Game Description

The Coma 2: Vicious Sisters is a thrilling, narrative-driven game. Get lost in the twisted Sehwa area as you meet an intriguing collection of characters, work through puzzles, find clues and fight against a ruthless psycho.

Heroes, who are forced to face their most dreadful fears, seldom escape without injury. Through the tale, Mina will encounter dangerous situations that could cause her to be permanently damaged. Create items to be aware of the dangers ahead to prevent harm. Dark Song is now more terrifying and powerful like never before. If you fall into her clutches, it could result in instant death. The speed you run and the flashlight you carry could make you an easy to be a target. You must be careful to manage the pressure of exploration with your necessity to survive!

TROUBLESHOOTING Fitgirl Repack Download

Also Read:

The Co-insurance Clause

The Co-insurance Clause
The Co-insurance Clause

Of the more important clauses in current use, the one most frequently used, most severely criticized, most mis¬ understood, most legislated against, and withal the most reasonable and most equitable, is that which in general terms is known as the “co-insurance clause.”
Insurance is one of the great necessities of our business, social and economic life, and the expense of maintaining it should be distributed among the property owners of the country as equitably as it is humanly possible so to do.
Losses and expenses are paid out of premiums col¬ lected. When a loss is total the penalty for underinsurance falls where it properly belongs, on the insured who has elected to save premium and assume a portion of the risk himself, and the same penalty for underinsurance should by contract be made to apply in case of partial loss as applies automatically in case of total loss.
If all losses were total, liberality on the part of the insured in the payment of premium would bring its own reward, and parsimony would bring its own penalty; but the records of the leading companies show that of all the losses sustained, about 65%—numerically—are less than $100; about 30% are between $100 and total; and about 5% are total. The natural inclination, therefore, on the part of the public, particularly on the less hazardous risks, is to under¬ insure and take the chance of not having a total loss; and this will generally be done except under special conditions, or when reasonably full insurance must be carried to sustain credit or as collateral security for loans. There were several strik¬ ing illustrations of this in the San Francisco conflagration, where the amount of insurance carried on so-called fireproof buildings was less than 10% of their value, and the insured in such instances, of course, paid a heavy penalty for their neglect to carry adequate insurance.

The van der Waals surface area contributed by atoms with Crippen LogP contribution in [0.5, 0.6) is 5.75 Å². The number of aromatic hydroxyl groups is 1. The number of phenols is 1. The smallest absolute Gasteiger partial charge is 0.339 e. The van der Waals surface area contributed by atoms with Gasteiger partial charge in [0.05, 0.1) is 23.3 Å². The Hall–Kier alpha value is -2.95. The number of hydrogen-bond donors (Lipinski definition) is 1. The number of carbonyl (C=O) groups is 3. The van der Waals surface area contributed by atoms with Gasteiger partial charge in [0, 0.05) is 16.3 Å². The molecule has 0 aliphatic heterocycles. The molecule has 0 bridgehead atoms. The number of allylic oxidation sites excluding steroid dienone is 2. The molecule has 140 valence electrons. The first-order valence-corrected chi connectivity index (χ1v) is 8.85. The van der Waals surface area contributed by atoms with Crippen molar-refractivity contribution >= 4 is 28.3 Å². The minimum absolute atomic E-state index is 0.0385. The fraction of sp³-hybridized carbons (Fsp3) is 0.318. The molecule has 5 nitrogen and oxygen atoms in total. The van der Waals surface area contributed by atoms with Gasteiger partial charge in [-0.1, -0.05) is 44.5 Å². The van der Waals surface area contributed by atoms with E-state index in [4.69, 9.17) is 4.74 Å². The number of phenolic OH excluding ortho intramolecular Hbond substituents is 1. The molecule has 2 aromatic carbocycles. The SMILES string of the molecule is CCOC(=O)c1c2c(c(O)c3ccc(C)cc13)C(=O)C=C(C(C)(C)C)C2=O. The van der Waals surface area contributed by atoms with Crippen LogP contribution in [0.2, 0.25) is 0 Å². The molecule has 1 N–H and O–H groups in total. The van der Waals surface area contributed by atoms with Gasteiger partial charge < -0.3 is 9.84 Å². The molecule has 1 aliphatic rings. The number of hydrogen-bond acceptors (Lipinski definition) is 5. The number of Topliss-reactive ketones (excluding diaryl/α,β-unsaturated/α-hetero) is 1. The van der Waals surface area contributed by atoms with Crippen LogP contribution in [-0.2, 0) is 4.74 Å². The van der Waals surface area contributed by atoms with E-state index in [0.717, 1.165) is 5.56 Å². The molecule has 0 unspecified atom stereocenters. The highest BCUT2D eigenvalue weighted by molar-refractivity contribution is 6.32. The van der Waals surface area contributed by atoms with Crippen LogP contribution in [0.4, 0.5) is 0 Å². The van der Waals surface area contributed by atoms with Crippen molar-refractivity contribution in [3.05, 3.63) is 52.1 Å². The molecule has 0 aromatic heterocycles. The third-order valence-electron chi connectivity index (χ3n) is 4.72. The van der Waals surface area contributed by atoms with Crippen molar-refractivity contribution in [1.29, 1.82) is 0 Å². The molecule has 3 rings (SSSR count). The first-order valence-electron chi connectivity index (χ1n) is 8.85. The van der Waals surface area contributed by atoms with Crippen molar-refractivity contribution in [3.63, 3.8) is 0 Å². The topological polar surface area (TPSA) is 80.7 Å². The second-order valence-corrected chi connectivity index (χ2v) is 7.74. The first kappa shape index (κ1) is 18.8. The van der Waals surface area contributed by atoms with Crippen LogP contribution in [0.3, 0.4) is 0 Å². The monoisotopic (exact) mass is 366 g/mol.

Co-insurance operates only in case of partial loss, where both the insurance carried and the loss sustained are less than the prescribed percentage named in the clause, and has the effect of preventing one who has insured for a small percentage of value and paid a correspondingly small pre¬ mium from collecting as much in the event of loss as one who has insured for a large percentage of value and paid a correspondingly large premium. We have high authority for the principle,
“He which soweth sparingly shall reap also sparingly, and he which soweth bountifully shall reap also bountifully.”
and it should be applied to contracts of insurance. Rating systems may come, and rating systems may go; but, unless the principle of co-insurance be recognized and universally applied, there can be no equitable division of the insurance burden, and the existing inequalities will go on forever. The principle is so well established in some countries that the general foreign form of policy issued by the London offices for use therein contains the full co-insurance clause in the printed conditions.
The necessity for co-insurance as an equalizer of rates was quite forcibly illustrated by a prominent underwriter in an ad¬ dress delivered several years ago, in the following example involving two buildings of superior construction:
“A’S” BUILDING “B’S” BUILDING
Value $100,000 Value $100,000
Insurance 80,000 Insurance 10,000
Rate 1% Rate 1%
Premium received— Premium received—
one year, 800 one year, 100
No Co-insurance Clause No Co-insurance Clause
Loss 800 Loss 800
Loss Collectible 800 Loss Collectible 800
“B” pays only one-eighth as much premium as “A,” yet both collect the same amount of loss, and in the absence of co-insurance conditions both would collect the same amount in all instances where the loss is $10,000 or less. Of course, if the loss should exceed $10,000, “A” would reap his reward, and “B” would pay his penalty. This situation clearly calls either for a difference in rate in favor of “A” or for a difference in loss collection as against “B,” and the latter can be regulated only through the medium of a co-insurance condition in the policy.